Friday, May 28, 2010


"Sometimes I sits and thinks and sometimes I just sits".....I have no idea where I first heard that sentence but it is a good one 'cos sometimes I do just sit, but at other times I sit and think, quite profoundly at times.

I think about who I am, how I came to be here, even how lucky I am to be here. You need to know my story to understand what I am mean by that statement. You see (I think I've mentioned this before) I was born to a single mother back in 1932 who was told by her father to go away, have me and forget it ever happened. My mother came from a quite strict Church of England family and her father was in the WA Police Force, a detective constable. Back in 1932 it was quite a disgrace for any family to have their daughter become pregnant and particularly when the father of that child denied responsibility and who, in fact, married another woman before I was born.

The reason I say I may be fortunate to be here to tell the tale is because, being in the police force, my grandfather would have had knowledge of people who performed abortions illegally and could easily have forced his daughter to follow that path. I think he was a God-fearing type of man and that would have been against his beliefs. Although he would not allow my mother to keep me with her at least he did nothing to cause my death. I guess I at least have to thank him for that.

I believe my mother was very much in love with the man who was my father but eventually realised he had abandoned her so she took out a court order to obtain maintenance for me. That was never honoured. I often wonder if my mother hoped, if she received some money from him, she may have been able to keep me with her.

One reason I believe this could have been the case is because, although I was given to my adoptive parents when I was quite tiny (so I have been told) my birth certificate in their name was dated early in 1933 whereas I had been born in January, 1932. Did I, in fact, remain with my birth mother until she realised there would be no maintenance payable and then she relinquished me to be put up for adoption? That is one question I will never have the answer to.

I have a Supreme Court document dated 6 July, 1932 (6 months after I was born) where my mother consents to an Order of Adoption "in favour of such person as a Judge may approve of under said act". Another document I have is an Application for Order of Adooption by my adoptive parents and this is dated 1 November, 1932 (I was then 9 months old). The official Order of Adoption itself is dated 24 November, 1932. I have never really looked at these dates before but they certainly have set me wondering...........My birth certicate showing my adoptive parents to be my parents was registered on 17 March, 1933. Put two and two together and what do you come up with?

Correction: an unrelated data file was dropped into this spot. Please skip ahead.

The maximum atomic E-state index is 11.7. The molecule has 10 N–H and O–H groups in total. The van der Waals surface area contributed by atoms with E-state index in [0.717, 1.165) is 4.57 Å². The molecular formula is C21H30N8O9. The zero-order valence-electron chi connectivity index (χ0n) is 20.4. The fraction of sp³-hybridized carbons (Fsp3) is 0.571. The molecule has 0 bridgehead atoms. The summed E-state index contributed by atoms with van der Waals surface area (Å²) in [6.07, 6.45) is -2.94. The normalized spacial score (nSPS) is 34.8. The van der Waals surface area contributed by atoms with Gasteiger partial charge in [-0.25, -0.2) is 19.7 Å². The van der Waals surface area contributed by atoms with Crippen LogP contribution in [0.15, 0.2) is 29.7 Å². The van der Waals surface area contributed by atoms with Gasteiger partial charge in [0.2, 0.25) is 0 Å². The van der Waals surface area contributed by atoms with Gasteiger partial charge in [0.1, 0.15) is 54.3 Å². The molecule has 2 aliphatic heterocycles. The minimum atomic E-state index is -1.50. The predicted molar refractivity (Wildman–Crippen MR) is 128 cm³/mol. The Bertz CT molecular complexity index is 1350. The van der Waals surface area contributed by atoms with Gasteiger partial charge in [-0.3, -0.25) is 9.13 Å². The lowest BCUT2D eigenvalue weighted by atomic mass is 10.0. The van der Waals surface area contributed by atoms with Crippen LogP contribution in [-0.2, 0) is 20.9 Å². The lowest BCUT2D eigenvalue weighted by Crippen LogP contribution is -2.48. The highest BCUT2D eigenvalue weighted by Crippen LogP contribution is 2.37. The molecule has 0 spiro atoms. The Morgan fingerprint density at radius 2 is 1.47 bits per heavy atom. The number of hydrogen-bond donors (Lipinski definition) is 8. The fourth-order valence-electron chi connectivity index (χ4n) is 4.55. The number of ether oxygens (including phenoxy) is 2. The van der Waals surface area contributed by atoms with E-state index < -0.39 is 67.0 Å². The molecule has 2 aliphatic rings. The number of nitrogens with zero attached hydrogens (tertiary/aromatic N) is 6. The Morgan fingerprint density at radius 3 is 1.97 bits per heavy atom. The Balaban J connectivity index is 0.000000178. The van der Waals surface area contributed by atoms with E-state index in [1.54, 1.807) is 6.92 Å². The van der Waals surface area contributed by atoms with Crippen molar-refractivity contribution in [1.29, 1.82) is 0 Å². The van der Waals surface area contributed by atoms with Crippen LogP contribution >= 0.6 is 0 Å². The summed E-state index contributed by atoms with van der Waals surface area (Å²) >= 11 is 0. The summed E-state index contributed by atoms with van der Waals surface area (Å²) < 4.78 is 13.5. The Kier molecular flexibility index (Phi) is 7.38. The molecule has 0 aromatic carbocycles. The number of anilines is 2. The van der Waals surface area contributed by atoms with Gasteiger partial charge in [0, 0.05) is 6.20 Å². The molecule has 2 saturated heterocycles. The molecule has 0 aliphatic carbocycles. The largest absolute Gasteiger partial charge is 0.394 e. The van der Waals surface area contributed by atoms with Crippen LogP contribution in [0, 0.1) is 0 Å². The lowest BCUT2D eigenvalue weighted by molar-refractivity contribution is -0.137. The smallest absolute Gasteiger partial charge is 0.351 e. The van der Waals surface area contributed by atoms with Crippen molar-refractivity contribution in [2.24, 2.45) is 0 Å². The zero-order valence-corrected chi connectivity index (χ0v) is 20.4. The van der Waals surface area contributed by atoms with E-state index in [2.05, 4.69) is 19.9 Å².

Did my adoptive mother tell me I was 10 days old when I was given to her whereas possibly I was 10 months old. There have been so many 'stories' told to me that I realise that I just do not know what to believe but then, does any of that really matter. I had a happy childhood and much loved by two great people. Should I want more than that? Unfortunately at times I do and that sounds so selfish but...that's the way we humans often are.

Although my adoptive parents were wonderful to me during my life my mum wasn't going to tell me that I was adopted until she suddenly realised it was possible I may hear it from someone else. She told me just after I had turned 12 and I remember not being at all disturbed by the news and actually felt that it was wonderful to be someone's chosen child.

Many years later my mum also told me I should tear up my adoption papers as no-one else ever need know that I had been adopted. I don't know if she was ashamed she had not had me child herself or was protecting me but when she said that to me in the 1970s I didn't feel it was something of which to be ashamed. My mum also told me that my mother had died quite young and this I also think was some form of protection that would prevent me from ever seeking my birth mother. Thinking back on this now I realise it was all rather complicated.

I eventually got to know my birth mother over a few years but only spoke to her on the telephone up to 2 days before her death. I may go into that in another post as she told me quite a few things about having me.

This is what I mean when I said that sometimes "I sits and thinks". It is difficult to fit all the pieces of one's life together when there are so many unanswered questions. I often envy the people who had their own parents, grandparents etc., who would hear them chat about family and years gone by etc. etc. I have had none of that in my life so much of it is quite empty. My adoptive folk came from England so I didn't even get to meet any of their families. My dad had fallen out with his family prior to their coming to Australia so they were never mentioned and in mum's case there was only her father and her sister in England. We had letters but they didn't really mean anything to me at all as I'd never met them or spoken to them.

This may be of little interest to others but it came to me suddenly that I had to write it down and that is what I have done. I am told that is what blogs are mainly express one's feeling about certain topics and I have done just that.


  1. That was an interesting read, thanks for sharing it.

  2. You certainly have had an amazing life..I agree, it helps to write things down.....